Jean Tannen is another orphan, and the person to join the Gentleman Bastards after Locke. He is the son of two merchants and he is clever and a mathematical genius. He is also the “hitter” in the gang. He is bigger and stronger than the other boys and Chains sends him off to learn how to fight. He has an insane temper and is willing to do absolutely everything to save his friends. Jean did not grow up as an orphan like the other Bastards. He grew up with his parents and he seems sort of like a gentle soul. He likes reading and learning. He is also strong and a murderer if he needs to be. Jean is complex and interesting and I look forward to seeing more of him.

Calo and Galdo
The Sanza twins are already at the temple when Locke arrives. They are Chains’ first little boys. They are, according to Chains, silver at everything, gold at nothing. They are jacks-of-all-trades and Locke’s first brothers. They are known among the other gangs as sneaky, good at card cheating. They generally play small parts in the cons, and they back up Locke. They instantly let Locke take charge and seemed to find it easier to let him make the plans. They are tough, strong, they are loyal and awesome.

Bug is the last member, and the youngest member of the Bastards. He is sort of a trainee member. He is tough, more tough than he should be. He works very hard to be accepted by his friends. They use him mainly as a gopher, but they do love him very much.

Chains is the leader of the Bastards while they’re learning the ropes. He is a priest of Perelandro, and he is secretly a Priest of the Crooked Warden, the God of thieves. He puts together a gang of young thieves and he breaks the Secret Peace. The Secret Peace is an unspoken of agreement that makes organized crime alright so long as they stay away from nobility. Chains teaches them language and the skills they need to blend into noble society. He’s tough, strong and pragmatic. He is very willing to throw Locke to the sharks (literal sharks) if he doesn’t tell him the truth and follow Chains’ lead.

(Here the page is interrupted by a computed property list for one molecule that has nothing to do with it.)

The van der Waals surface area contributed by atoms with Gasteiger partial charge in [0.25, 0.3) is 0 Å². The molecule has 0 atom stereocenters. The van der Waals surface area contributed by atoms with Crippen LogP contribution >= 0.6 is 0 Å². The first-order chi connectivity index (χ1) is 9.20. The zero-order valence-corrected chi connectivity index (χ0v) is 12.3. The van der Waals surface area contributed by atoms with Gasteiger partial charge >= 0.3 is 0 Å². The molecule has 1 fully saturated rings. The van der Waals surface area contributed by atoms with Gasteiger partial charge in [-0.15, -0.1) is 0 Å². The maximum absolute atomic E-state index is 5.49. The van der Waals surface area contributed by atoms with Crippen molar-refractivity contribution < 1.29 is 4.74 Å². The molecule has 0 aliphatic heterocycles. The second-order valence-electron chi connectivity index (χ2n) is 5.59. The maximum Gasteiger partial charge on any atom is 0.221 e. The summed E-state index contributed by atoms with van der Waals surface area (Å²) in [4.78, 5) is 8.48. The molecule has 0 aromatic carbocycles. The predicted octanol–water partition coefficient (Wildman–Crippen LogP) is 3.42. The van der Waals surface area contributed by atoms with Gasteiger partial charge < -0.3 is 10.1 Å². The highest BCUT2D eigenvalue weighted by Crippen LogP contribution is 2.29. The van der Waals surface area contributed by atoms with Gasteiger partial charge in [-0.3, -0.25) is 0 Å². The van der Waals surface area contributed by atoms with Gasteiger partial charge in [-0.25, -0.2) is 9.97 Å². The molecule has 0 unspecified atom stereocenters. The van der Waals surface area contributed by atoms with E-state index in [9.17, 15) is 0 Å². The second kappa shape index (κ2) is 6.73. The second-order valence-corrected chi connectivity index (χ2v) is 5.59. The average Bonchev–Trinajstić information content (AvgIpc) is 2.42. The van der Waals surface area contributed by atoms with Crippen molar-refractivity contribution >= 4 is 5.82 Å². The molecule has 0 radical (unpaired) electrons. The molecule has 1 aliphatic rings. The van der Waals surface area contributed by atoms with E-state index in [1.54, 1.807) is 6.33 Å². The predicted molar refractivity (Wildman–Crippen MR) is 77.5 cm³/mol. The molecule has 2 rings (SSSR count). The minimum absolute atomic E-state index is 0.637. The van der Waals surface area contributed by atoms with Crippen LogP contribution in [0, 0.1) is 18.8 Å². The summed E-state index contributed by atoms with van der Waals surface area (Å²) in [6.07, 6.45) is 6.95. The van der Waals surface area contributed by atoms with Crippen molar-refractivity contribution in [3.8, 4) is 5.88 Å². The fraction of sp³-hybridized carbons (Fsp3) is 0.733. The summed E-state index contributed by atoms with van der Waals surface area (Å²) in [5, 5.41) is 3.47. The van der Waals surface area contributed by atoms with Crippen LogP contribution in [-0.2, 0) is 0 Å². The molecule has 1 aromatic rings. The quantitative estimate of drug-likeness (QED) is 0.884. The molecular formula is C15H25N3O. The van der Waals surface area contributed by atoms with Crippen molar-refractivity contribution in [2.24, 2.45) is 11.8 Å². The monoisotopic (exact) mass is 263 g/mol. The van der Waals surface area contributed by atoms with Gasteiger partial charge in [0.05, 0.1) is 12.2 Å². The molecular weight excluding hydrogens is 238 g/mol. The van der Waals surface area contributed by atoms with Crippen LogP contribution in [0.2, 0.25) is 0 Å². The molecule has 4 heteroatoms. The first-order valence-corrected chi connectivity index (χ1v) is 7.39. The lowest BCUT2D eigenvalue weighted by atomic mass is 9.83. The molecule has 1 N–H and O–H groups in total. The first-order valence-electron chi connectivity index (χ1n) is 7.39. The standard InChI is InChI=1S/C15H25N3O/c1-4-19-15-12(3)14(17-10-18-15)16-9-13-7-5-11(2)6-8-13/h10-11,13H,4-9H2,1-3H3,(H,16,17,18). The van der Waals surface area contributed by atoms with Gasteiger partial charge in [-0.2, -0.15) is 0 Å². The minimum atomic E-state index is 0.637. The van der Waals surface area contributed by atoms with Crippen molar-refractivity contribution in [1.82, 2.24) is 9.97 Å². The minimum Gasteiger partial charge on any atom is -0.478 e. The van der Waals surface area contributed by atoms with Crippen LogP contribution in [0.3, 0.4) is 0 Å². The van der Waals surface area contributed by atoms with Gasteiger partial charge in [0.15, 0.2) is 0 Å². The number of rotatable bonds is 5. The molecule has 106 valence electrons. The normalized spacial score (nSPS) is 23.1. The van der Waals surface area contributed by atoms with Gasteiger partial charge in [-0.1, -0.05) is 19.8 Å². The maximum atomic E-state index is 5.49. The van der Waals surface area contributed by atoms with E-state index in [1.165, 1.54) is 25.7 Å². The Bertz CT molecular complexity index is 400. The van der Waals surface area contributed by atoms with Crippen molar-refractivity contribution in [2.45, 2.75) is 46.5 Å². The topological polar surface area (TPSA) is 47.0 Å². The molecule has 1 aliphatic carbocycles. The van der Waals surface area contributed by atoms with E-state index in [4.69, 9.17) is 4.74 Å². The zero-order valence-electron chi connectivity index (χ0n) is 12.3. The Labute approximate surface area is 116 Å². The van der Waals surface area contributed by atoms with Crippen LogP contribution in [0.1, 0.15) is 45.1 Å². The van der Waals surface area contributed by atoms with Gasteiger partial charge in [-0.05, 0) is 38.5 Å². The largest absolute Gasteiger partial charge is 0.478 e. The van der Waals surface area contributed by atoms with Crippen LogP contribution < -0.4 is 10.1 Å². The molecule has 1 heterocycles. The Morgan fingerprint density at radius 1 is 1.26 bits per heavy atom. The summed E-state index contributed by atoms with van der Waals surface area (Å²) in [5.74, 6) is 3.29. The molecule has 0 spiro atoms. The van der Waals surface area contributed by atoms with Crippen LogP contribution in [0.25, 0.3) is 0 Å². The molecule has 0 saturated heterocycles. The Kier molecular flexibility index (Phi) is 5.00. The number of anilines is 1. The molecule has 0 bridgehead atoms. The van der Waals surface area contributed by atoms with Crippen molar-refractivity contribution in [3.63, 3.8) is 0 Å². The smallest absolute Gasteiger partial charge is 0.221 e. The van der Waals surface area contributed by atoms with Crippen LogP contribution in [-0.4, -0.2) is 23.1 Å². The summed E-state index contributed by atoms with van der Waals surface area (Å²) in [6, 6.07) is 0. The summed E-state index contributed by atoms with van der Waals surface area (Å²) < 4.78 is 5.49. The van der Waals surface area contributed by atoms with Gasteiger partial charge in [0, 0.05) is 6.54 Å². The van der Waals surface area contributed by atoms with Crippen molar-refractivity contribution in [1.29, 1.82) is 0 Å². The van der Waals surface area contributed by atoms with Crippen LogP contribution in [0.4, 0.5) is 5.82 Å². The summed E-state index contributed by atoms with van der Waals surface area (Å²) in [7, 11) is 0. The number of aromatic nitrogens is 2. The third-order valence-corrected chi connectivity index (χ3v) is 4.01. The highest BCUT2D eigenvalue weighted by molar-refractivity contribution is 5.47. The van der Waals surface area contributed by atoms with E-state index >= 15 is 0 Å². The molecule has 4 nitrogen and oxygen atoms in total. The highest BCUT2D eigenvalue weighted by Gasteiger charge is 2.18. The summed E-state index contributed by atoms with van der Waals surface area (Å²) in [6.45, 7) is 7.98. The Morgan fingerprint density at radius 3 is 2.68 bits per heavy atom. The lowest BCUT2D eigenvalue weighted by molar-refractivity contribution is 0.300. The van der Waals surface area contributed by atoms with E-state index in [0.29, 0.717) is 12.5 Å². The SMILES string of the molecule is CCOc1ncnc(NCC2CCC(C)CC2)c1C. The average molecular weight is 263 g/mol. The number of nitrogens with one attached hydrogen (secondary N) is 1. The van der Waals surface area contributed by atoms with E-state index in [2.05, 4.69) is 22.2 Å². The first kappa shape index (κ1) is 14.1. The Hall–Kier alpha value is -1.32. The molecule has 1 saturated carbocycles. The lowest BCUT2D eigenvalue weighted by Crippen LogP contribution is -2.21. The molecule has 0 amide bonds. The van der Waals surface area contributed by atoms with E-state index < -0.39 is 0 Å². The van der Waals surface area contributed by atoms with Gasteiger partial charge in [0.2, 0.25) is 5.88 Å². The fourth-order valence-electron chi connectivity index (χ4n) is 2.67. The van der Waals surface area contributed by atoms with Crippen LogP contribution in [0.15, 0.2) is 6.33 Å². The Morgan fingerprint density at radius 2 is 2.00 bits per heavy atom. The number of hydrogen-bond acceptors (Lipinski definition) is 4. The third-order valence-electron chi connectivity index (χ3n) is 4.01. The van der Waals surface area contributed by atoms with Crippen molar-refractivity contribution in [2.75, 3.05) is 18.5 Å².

The Bastards trust each other implicitly, and it’s an amazing gang. They are brothers and they love each other and I really liked them for that.

The other characters are generally foils for Locke and his friends, since the Bastards are pretty much conning the entire city of Camorr.

Capa Barsavi is interesting and friggin’ terrifying.

I love the Grey King, he’s a spectacular antagonist, he’s just scary enough, and enough in the background to be terrifying.

My thoughts
I loved this book, a lot. I really like fantasy, and it’s been a while since I’ve read epic fantasy, and I suddenly remember why I like it. The way the story is told is very interesting. The main story is told, and you’re dumped right into the action. At the end of pretty much every chapter there is a short interlude where you learn something about how the Gentleman Bastards came together and certain aspects of Camorri culture. It’s an interesting way of structuring the story, because you can just dump people into the story and do character development and world building as the story goes along, and he doesn’t need to info dump, and I really loved the writing style, guys, it’s awesome. The world is so well constructed and the language is awesome. It feels very real, and very natural and it feels true.

I feel like a lot of this is me gushing, but I really fucking loved this book. All the stars and thumbs.